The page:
October 14, 2015 – Confidence in the U.S. labor market continued to climb among HR professionals this year, with 69 percent reporting a confidence level not reported for six years. According to the just released ‘Jobs Outlook Survey’ from the Society for Human Resource Management, the forecast represents the highest level of optimism among HR professionals since the survey was launched in 2009.
More than half (51 percent) of HR executives reported they were somewhat optimistic about job growth in the U.S., and another 18 percent were very optimistic and anticipated job growth during the next few months as the year winds down. That 69 combined percent represents an increase from the second half of 2014, when a combined 64 percent of respondents expressed some level of optimism about job growth.
In another sign of optimism, more than four out of five HR professionals (85 percent) had positive views on their organizations’ financial health.
In the second half of 2015, 42 percent of respondents said they expected hiring to occur at their organizations, unchanged from the second half of 2014. Among employer categories, large companies (those with 500 or more employees) were the most likely to add jobs (43 percent of those surveyed) in the second half of 2015. In the first half of 2015, 49 percent of companies surveyed added jobs. More than half (51 percent) of privately owned for-profit companies created new positions as part of their hiring plans during the first half of the year. Only seven percent of respondents said their organizations would have layoffs during the second half of 2015, down from nine percent in the second half of 2014.
HR professionals’ optimism, however, varied depending upon organization sector. Respondents from the government were the most confident at a combined level of 79 percent. Those from the non-profit sector had the lowest combined level of faith in the job market at 59 percent.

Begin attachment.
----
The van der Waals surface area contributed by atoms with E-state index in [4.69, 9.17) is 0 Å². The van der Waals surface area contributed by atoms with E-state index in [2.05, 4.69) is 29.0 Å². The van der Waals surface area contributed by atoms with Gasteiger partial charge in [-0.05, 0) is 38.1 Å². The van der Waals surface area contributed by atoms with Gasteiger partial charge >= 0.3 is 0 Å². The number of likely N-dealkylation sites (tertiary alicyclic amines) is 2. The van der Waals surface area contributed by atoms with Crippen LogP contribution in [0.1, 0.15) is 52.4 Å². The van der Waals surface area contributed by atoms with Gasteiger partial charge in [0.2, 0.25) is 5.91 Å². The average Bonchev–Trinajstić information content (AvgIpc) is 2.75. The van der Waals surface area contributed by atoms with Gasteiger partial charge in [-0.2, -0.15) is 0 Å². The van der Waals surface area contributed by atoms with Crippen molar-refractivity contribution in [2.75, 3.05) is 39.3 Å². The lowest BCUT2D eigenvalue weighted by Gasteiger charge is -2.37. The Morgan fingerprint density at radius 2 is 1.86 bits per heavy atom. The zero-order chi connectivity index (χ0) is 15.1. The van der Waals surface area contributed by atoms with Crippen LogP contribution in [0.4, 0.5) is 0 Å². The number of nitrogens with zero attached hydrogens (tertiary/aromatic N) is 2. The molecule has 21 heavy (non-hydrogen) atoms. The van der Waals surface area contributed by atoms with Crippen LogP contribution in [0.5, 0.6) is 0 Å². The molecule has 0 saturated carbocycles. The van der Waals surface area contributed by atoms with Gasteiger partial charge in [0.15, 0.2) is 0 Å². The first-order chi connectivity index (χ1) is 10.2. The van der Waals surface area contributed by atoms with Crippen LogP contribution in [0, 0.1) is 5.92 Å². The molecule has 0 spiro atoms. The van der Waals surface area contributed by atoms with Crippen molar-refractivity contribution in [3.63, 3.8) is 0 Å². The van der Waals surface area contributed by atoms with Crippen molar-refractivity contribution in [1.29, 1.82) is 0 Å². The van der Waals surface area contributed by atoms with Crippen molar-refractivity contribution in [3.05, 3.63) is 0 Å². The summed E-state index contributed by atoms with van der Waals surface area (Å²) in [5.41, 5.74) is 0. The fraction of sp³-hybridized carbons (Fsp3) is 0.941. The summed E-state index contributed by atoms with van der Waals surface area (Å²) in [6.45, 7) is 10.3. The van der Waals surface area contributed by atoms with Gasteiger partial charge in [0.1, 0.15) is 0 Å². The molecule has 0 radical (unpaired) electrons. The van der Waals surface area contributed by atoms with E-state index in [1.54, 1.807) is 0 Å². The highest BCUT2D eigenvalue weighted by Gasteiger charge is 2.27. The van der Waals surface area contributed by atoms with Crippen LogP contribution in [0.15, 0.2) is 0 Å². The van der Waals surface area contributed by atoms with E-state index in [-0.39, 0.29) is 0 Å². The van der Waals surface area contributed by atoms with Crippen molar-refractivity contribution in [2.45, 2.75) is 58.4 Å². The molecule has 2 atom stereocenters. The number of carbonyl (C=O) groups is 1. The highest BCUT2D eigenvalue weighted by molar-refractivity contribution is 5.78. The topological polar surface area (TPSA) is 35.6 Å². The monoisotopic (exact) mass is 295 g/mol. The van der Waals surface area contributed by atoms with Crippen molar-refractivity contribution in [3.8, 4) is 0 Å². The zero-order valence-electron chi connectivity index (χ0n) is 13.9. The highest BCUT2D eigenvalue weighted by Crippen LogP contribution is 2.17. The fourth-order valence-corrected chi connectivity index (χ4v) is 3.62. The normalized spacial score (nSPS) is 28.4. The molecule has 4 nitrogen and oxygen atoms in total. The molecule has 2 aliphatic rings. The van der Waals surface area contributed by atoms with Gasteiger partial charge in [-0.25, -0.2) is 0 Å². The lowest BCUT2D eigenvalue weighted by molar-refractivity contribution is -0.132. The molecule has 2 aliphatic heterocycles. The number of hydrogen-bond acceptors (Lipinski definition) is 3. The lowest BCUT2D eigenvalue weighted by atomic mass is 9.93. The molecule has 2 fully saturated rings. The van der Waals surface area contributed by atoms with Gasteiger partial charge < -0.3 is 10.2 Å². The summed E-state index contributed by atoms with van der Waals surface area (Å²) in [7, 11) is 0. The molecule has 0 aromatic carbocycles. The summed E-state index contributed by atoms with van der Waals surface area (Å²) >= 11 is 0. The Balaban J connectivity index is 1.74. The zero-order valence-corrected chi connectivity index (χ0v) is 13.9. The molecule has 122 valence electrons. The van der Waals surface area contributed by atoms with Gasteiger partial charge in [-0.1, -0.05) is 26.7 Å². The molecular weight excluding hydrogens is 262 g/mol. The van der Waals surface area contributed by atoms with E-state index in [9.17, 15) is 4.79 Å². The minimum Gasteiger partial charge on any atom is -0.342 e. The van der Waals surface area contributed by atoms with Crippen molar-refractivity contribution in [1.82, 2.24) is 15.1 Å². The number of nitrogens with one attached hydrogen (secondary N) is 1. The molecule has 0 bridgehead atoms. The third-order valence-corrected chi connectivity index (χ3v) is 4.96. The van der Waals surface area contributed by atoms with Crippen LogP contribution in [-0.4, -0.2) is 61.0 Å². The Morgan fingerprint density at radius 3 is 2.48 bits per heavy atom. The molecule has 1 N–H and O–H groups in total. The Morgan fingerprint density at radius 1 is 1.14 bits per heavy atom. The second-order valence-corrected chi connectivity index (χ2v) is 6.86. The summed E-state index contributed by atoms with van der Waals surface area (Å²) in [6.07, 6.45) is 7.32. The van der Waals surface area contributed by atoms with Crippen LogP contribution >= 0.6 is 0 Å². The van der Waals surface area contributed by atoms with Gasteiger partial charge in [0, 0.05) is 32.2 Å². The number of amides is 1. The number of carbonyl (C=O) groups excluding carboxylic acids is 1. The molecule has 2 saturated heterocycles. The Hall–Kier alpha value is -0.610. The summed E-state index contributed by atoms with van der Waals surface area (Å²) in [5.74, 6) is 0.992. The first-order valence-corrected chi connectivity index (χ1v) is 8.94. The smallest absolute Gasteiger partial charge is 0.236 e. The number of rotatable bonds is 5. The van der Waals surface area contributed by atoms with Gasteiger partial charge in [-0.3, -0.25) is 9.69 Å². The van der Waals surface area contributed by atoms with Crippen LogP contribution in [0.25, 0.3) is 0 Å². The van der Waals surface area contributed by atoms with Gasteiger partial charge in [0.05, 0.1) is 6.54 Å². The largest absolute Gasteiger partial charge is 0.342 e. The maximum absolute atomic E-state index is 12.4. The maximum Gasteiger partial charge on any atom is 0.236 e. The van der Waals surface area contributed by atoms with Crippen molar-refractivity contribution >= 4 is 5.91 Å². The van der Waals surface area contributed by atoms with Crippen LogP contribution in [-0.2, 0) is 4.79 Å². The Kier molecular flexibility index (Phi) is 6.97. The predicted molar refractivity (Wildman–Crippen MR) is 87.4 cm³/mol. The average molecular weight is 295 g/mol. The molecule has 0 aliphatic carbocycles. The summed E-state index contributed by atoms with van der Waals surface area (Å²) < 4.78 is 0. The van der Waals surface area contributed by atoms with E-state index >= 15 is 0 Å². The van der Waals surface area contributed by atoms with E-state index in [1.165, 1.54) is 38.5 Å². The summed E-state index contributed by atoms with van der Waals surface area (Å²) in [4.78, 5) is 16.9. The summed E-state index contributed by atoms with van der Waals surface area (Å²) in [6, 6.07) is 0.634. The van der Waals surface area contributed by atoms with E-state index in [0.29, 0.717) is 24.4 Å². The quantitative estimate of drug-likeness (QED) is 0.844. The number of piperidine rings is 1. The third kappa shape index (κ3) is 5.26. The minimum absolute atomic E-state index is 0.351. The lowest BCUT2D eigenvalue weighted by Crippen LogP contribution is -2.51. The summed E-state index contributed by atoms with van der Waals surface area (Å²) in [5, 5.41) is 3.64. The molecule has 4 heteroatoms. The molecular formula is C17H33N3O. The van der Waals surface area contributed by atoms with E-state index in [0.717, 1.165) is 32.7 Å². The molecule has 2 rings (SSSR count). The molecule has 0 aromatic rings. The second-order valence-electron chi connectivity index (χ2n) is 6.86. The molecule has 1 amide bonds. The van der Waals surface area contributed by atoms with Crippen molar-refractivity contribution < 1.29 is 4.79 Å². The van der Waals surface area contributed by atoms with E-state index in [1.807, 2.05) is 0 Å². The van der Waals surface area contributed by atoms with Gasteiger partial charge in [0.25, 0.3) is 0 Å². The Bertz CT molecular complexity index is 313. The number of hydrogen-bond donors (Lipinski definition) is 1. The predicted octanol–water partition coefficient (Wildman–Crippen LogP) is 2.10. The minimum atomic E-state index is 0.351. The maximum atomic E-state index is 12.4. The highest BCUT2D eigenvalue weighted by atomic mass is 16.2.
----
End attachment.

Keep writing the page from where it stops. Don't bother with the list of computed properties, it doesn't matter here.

“Because HR professionals are actively involved in their organizations’ hiring activities, they have special insight into the ways their organizations are expanding, or are planning to expand, their workforce,” said Jen Schramm, manager of workforce trends at SHRM. “Their continued optimism indicates that the labor market has not lost its momentum as we begin to round out 2015.”
The SHRM report examines hiring and recruiting trends based on an annual survey of more than 600 public- and private-sector human resource professionals who have a role in staffing decisions. Survey respondents represent all sizes of companies in the U.S.
These findings follow mixed signs from the past two U.S. Bureau of Labor Statistics reports. Its latest figures revealed significantly weaker than anticipated job gains in September.
And yet talent acquisition professionals on both the buy and sell side report they are ‘challenged’ to find qualified people to hire. “The talent shortages are being reported across the U.S., in the U.K., and in parts of Asia, according to samplings of economic reports compiled by Hunt Scanlon Media over the last three months.
And despite two months of poor job reports, various studies by leading recruiting companies show growing hiring optimism in the coming months, much like the SHRM report.
Manpower’s latest Employment Outlook Survey reported that U.S. employers are predicting the strongest fourth quarter hiring blitz since the final quarter of 2007. A Bloomberg BNA survey on hiring projections and job security trends found that employment trends are pointing to an expanding workforce.
Overseas, particularly in the U.K., similar findings can be found. CareerBuilder’s 2015 mid-year job reported that nearly half of employers say they are planning to hire full-time, permanent staff over the next six months.
Other reports, however, show more cautious hiring plans for the coming months. Business Roundtable’s third-quarter 2015 ‘CEO Economic Outlook Survey’ revealed that only 33 percent of chief executives expect their company’s U.S. employment to increase in the next six months and another 32 percent anticipate employment to decrease in the next six months, up from 26 percent in the prior survey.
Contributed by Scott A. Scanlon, Editor-in-Chief, Hunt Scanlon Media